by Paul Matthews, June 30, 2019 in ClimateScepticism
The history of climate scientists adjusting data to try to make recent warming look greater than it really is goes back quite a long way – it’s a regular topic at Paul Homewood’s blogfor example. But climate scientists continue to do it, giving the sceptics plenty of ammunition. Here are three recent blog posts discussing how climate scientists continue to adjust data to exaggerate warming.
At Pierre Gosselin’s blog there’s a guest post by Kirje from Japan, on NASA GISS temperature adjustments. In the latest GISS version, V4, the supposedly “unadjusted” data sets are different from the unadjusted data in the previous version V3.
Tony Heller has a graph of the 2000, 2017 and 2019 version of NASA GISTEMP, showing that Gavin Schmidt and his team have managed to crank up warming, particularly in the era of the inconvenient pause. You can also see this effect in fig 2 and fig 4 of the GISS history page.
Here in the UK, the HadCRUT4 team are doing the same thing. Clive Best asks Whatever happened to the Global Warming Hiatus? The answer is that they have demolished it with a sequence of adjustments to the data. HadCRUT3, as published in 2014, shows a clear pause, with no warming from about 2001-2013, but the latest new improved data set HadCRUT4.6 cranks recent temperatures upwards. Clive thought that night be due to including different measurement stations, but checked and found that was not the case. The numbers have simply been adjusted.
Here the red diamond is the raw data, the green diamond is HadSST3, and the new HadSST4 is shown as the black line, with grey shading representing uncertainty. In the early years of the 20th century, there was global warming that doesn’t fit with the carbon-dioxide-controlled theory of climate scientists, so that is adjusted downwards. But look at the trend over the pause era, since 2000. The raw data shows literally no trend at all. HadSST3 adjusted the trend upwards to create warming, and HadSST4 adjusts things upwards again, roughly doubling the previous adjustment. And this is in an era when the data quality should be excellent, thanks to the introduction of the ARGO float system.
by Judith Curry, July 9, 2019 in ClimateChangeDispatch
It’s getting worse.
About 5 years ago, I wrote two blog posts on climate scientists’ pre-traumatic stress syndrome:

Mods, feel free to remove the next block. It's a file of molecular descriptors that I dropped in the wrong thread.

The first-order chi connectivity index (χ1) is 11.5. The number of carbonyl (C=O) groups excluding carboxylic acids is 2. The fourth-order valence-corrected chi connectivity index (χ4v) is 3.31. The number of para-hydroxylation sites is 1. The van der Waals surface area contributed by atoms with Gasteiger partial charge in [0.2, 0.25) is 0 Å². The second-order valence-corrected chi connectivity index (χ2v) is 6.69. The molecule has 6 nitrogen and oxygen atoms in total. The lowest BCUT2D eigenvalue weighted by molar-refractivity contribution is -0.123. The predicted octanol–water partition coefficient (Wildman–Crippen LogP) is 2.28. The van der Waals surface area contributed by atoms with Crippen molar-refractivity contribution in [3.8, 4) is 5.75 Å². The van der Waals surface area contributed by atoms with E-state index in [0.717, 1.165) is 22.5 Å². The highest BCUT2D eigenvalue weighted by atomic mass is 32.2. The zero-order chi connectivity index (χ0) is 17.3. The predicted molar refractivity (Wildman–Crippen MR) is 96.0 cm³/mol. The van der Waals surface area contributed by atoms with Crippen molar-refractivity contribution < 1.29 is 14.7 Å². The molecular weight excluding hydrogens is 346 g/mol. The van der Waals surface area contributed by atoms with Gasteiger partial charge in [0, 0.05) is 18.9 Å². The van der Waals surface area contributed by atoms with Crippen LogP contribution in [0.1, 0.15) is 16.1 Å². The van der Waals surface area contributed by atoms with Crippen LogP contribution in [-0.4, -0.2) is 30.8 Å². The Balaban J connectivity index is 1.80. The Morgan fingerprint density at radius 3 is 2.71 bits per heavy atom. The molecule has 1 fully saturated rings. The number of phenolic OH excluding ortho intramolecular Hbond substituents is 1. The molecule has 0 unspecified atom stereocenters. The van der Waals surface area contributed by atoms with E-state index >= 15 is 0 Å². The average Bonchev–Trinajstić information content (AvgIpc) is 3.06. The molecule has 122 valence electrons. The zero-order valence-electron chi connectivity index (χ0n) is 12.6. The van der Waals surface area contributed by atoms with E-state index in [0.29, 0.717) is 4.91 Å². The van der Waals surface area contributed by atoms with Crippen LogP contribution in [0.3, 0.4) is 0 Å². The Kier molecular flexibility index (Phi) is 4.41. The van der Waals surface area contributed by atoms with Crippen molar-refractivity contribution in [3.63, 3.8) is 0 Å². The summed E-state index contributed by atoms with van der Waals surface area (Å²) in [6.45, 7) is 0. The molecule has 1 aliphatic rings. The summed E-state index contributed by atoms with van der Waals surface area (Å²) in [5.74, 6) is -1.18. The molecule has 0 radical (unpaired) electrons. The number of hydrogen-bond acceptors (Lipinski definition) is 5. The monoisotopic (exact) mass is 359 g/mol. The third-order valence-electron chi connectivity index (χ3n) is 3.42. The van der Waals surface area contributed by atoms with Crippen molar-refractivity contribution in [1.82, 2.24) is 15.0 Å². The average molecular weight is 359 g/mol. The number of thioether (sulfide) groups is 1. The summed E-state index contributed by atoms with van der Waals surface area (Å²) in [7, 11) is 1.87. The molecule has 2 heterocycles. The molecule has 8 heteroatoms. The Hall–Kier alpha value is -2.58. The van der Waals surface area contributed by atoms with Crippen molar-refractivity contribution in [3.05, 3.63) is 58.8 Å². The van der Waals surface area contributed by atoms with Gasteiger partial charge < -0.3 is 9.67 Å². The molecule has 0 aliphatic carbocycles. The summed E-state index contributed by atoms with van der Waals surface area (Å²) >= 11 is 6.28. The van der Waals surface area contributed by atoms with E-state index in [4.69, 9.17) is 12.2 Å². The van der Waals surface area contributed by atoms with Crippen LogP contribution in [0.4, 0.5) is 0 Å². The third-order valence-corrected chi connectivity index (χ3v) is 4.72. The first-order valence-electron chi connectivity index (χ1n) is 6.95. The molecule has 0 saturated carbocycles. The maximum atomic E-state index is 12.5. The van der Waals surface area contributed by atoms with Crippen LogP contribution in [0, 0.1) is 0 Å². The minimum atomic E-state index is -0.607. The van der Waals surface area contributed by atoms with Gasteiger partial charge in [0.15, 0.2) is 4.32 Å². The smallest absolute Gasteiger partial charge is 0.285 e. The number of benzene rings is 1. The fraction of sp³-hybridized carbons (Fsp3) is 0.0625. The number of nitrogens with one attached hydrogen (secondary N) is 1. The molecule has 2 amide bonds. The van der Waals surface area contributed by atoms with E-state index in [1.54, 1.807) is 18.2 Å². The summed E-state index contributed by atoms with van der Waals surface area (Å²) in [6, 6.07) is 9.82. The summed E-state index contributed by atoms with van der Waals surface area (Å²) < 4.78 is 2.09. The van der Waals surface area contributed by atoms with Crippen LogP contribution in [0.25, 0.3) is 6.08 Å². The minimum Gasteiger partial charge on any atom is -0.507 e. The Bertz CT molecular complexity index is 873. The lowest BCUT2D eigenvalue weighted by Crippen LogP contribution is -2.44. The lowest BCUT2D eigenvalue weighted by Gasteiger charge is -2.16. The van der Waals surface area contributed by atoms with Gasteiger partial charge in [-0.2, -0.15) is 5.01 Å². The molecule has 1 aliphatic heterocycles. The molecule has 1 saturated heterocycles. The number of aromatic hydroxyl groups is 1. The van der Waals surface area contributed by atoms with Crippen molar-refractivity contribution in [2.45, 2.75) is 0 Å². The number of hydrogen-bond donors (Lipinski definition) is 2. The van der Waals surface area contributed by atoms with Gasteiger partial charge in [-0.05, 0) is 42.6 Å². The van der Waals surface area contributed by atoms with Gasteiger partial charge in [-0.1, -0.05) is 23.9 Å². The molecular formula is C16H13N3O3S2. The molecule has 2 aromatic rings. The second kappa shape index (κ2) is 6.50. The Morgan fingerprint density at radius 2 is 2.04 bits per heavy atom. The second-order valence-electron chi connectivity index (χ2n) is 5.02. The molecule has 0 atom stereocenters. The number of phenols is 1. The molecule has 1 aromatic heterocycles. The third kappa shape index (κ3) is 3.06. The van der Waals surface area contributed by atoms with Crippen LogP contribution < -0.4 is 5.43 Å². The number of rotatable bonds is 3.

Mother Jones has a new article on the same topic: It’s the end of the world as they know it: The distinct burden of being a climate scientist.
The following scientists were interviewed: Kim Cobb, Priya Shukla, Peter Kalmus, Sarah Myhre, Jacquelyn Gill, Katharine Wilkinson, Eric Holthaus, David Grinspoon, Ken Caldeira.
Lots of ‘trauma,’ read the article to get a flavor. This sentence pretty much sums things up:
“There’s deep grief and anxiety for what’s being lost, followed by rage at continued political inaction, and finally hope that we can indeed solve this challenge. There are definitely tears and trembling voices.”
End of civilization?
The title of the article is: “It’s the end of the world as they know it.” Some selected quotes:
by K. Richard, July 8, 2019 in NoTricksZone
A new paper finds the performance of test-taking (cognitive, decision-making) “astronaut-like” subjects exposed to 5000 ppm CO2 was “similar to or exceeded” the performance of those exposed to baseline (600 ppm). This study follows up on a 2018 paper that determined submariners exposed to 15000 ppm CO2 performed just as well as subjects exposed to 600 ppm.
Those of us who own CO2 monitors know that indoor (bedroom) CO2 concentrations typically vary between about 600 ppm during the day and 1000 ppm overnight – the latter earning a frowny face air quality rating.
CO2 is a cognitively-impairing toxin?
In recent years there has been a push to create the impression carbon dioxide is a pollutant, or toxin. Consequently, there have been a few studies suggesting exposure to higher CO2 concentrations (~1500 to 2500 ppm) severely impair human cognitive and decision-making performance (Satish et al., 2012, Allen et al., 2016).
If true, this would be rather problematic for elementary school children, as they are routinely exposed to CO2 concentrations ranging between about 1500 and 3000 ppm in their classrooms (Corsi et al., 2002).
Driving alone in one’s vehicle could mean exposure to “3700 ppm … above outdoor [CO2] concentrations” (Satish et al, 2012), or about 4100 ppm.
This elevated-CO2-is-toxic-to-brain-functioning paradigm suggests the world’s highways are teeming with cognitively-impaired drivers.